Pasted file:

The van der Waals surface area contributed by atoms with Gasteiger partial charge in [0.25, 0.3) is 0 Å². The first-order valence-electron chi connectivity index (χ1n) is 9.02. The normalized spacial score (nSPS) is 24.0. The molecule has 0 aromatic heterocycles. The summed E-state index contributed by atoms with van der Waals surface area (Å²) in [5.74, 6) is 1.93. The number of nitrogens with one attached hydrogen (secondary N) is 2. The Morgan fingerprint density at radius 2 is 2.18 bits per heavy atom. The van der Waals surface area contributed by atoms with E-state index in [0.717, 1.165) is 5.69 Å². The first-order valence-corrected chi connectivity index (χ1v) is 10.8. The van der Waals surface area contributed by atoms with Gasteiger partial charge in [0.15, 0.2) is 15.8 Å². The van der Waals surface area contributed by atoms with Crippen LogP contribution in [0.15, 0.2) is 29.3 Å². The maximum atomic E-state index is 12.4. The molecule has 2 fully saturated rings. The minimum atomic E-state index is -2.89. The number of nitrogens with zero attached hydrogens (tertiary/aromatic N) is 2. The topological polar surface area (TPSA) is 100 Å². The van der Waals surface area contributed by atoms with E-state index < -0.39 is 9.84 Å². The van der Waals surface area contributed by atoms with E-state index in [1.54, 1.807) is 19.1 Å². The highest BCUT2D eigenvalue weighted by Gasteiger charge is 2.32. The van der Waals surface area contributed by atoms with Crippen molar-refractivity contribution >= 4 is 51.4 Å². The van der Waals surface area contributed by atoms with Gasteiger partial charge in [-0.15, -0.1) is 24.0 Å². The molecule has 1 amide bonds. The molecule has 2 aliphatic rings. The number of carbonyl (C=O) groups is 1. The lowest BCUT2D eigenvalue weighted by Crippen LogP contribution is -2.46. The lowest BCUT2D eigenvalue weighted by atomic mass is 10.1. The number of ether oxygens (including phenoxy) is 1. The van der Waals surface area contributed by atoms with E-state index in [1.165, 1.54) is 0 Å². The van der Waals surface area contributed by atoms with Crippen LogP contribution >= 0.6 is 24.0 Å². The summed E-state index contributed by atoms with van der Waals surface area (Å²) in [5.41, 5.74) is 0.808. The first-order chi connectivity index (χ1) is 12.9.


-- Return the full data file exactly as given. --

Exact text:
The van der Waals surface area contributed by atoms with Gasteiger partial charge in [0.25, 0.3) is 0 Å². The first-order valence-electron chi connectivity index (χ1n) is 9.02. The normalized spacial score (nSPS) is 24.0. The molecule has 0 aromatic heterocycles. The summed E-state index contributed by atoms with van der Waals surface area (Å²) in [5.74, 6) is 1.93. The number of nitrogens with one attached hydrogen (secondary N) is 2. The Morgan fingerprint density at radius 2 is 2.18 bits per heavy atom. The van der Waals surface area contributed by atoms with E-state index in [0.717, 1.165) is 5.69 Å². The first-order valence-corrected chi connectivity index (χ1v) is 10.8. The van der Waals surface area contributed by atoms with Gasteiger partial charge in [0.15, 0.2) is 15.8 Å². The van der Waals surface area contributed by atoms with Crippen LogP contribution in [0.15, 0.2) is 29.3 Å². The maximum atomic E-state index is 12.4. The molecule has 2 fully saturated rings. The minimum atomic E-state index is -2.89. The number of nitrogens with zero attached hydrogens (tertiary/aromatic N) is 2. The topological polar surface area (TPSA) is 100 Å². The van der Waals surface area contributed by atoms with E-state index < -0.39 is 9.84 Å². The van der Waals surface area contributed by atoms with E-state index in [1.54, 1.807) is 19.1 Å². The highest BCUT2D eigenvalue weighted by Gasteiger charge is 2.32. The van der Waals surface area contributed by atoms with Crippen molar-refractivity contribution >= 4 is 51.4 Å². The van der Waals surface area contributed by atoms with Gasteiger partial charge in [-0.15, -0.1) is 24.0 Å². The molecule has 1 amide bonds. The molecule has 2 aliphatic rings. The number of carbonyl (C=O) groups is 1. The lowest BCUT2D eigenvalue weighted by Crippen LogP contribution is -2.46. The lowest BCUT2D eigenvalue weighted by atomic mass is 10.1. The number of ether oxygens (including phenoxy) is 1. The van der Waals surface area contributed by atoms with E-state index in [1.165, 1.54) is 0 Å². The van der Waals surface area contributed by atoms with Crippen LogP contribution >= 0.6 is 24.0 Å². The summed E-state index contributed by atoms with van der Waals surface area (Å²) in [5.41, 5.74) is 0.808. The first-order chi connectivity index (χ1) is 12.9.